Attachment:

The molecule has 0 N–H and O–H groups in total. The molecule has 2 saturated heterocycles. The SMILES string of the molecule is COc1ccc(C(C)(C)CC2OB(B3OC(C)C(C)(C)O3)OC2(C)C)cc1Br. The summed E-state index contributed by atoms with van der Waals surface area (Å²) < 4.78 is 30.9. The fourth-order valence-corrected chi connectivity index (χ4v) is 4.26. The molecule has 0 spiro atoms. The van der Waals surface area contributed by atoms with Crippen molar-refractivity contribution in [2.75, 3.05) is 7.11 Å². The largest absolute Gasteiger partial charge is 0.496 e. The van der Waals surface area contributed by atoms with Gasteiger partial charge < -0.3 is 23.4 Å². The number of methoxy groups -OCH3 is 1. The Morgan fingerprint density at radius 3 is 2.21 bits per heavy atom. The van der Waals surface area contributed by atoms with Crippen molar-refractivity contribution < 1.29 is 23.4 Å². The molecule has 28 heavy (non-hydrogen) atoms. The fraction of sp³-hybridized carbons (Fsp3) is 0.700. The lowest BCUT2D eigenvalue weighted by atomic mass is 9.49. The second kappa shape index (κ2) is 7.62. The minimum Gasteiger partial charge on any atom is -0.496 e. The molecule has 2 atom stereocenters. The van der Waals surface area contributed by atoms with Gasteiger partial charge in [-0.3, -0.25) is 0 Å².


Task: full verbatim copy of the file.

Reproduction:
The molecule has 0 N–H and O–H groups in total. The molecule has 2 saturated heterocycles. The SMILES string of the molecule is COc1ccc(C(C)(C)CC2OB(B3OC(C)C(C)(C)O3)OC2(C)C)cc1Br. The summed E-state index contributed by atoms with van der Waals surface area (Å²) < 4.78 is 30.9. The fourth-order valence-corrected chi connectivity index (χ4v) is 4.26. The molecule has 0 spiro atoms. The van der Waals surface area contributed by atoms with Crippen molar-refractivity contribution in [2.75, 3.05) is 7.11 Å². The largest absolute Gasteiger partial charge is 0.496 e. The van der Waals surface area contributed by atoms with Gasteiger partial charge < -0.3 is 23.4 Å². The number of methoxy groups -OCH3 is 1. The Morgan fingerprint density at radius 3 is 2.21 bits per heavy atom. The van der Waals surface area contributed by atoms with Crippen molar-refractivity contribution < 1.29 is 23.4 Å². The molecule has 28 heavy (non-hydrogen) atoms. The fraction of sp³-hybridized carbons (Fsp3) is 0.700. The lowest BCUT2D eigenvalue weighted by atomic mass is 9.49. The second kappa shape index (κ2) is 7.62. The minimum Gasteiger partial charge on any atom is -0.496 e. The molecule has 2 atom stereocenters. The van der Waals surface area contributed by atoms with Gasteiger partial charge in [-0.3, -0.25) is 0 Å².